We’ve spent these last few weeks looking at the greatest instance of “the law” in the Old Testament. In light of that, I thought it would be useful for us to look at some of Jesus’ teaching on the Law. In the next few days we will look at the worlds of the text of Matthew 5: 17-20. Today we’ll look at the world behind the text:
17 “Do not think that I have come to abolish the law or the prophets; I have come not to abolish but to fulfill. 18 For truly I tell you, until heaven and earth pass away, not one letter, not one stroke of a letter, will pass from the law until all is accomplished. 19 Therefore, whoever breaks one of the least of these commandments, and teaches others to do the same, will be called least in the kingdom of heaven; but whoever does them and teaches them will be called great in the kingdom of heaven. 20 For I tell you, unless your righteousness exceeds that of the scribes and Pharisees, you will never enter the kingdom of heaven.
What the Ten Commandments are to the Old Testament, the Sermon on the Mount is to the New Testament. That is the way that Matthew frames it. Remember that Matthew is Jewish and he is writing to a mainly Jewish audience. They would have understood the deep symbology that is happening here. In Exodus, Moses goes up on a mountain and receives a law for the people to live by. In Matthew Jesus goes up on a mountain and gives the people a new law to live by, but Jesus’ law is not a law of actions as much as it is a law of the heart. So not it is not just enough not to murder (an action) but you should not hate in your heart (inward). Jesus’ law is deeper in that way.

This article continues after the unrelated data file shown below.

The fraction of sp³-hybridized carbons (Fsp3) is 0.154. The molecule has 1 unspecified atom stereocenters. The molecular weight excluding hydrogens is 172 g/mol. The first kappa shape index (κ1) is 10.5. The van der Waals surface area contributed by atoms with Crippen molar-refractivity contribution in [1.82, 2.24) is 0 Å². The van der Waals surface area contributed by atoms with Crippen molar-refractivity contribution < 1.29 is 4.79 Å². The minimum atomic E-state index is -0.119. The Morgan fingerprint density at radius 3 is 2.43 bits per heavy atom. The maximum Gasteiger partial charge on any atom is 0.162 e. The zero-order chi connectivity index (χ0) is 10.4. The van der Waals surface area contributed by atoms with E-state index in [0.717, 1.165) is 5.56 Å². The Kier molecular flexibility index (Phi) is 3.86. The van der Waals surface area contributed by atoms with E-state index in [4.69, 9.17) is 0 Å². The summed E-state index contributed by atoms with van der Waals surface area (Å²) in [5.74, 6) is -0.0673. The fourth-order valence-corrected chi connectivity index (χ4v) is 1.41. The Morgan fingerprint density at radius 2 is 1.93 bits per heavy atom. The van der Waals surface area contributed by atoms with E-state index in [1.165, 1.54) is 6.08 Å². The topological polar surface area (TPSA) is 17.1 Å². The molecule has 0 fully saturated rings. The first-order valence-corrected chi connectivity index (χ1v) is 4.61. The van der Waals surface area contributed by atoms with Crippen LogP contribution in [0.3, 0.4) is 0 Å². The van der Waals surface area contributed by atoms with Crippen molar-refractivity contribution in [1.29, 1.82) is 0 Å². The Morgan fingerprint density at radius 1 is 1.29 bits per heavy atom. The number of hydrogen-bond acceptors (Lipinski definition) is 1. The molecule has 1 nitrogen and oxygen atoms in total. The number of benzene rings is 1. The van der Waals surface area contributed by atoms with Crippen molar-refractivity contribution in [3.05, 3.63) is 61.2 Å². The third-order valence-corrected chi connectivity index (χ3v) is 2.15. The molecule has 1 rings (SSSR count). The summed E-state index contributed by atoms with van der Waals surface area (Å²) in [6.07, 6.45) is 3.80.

And that is the contrast that Matthew is trying to paint for us. This is a word written originally for Jewish Christians but it is important for all of us that know, love, and live under the authority of the whole of scripture. This is what the Law looks like for us.
Moses went up on the mountain and got a law. Jesus goes up on the mountain and gives a law. And notice, who gave the Law in Exodus. God. Who gives the Law in Matthew? Jesus. And who is Jesus? Fully God and Fully Human. In the giving of this Law, a Jewish audience would understand this as a statement of Jesus divinity as well.
Tomorrow we’ll dig deeper into the world of the text.
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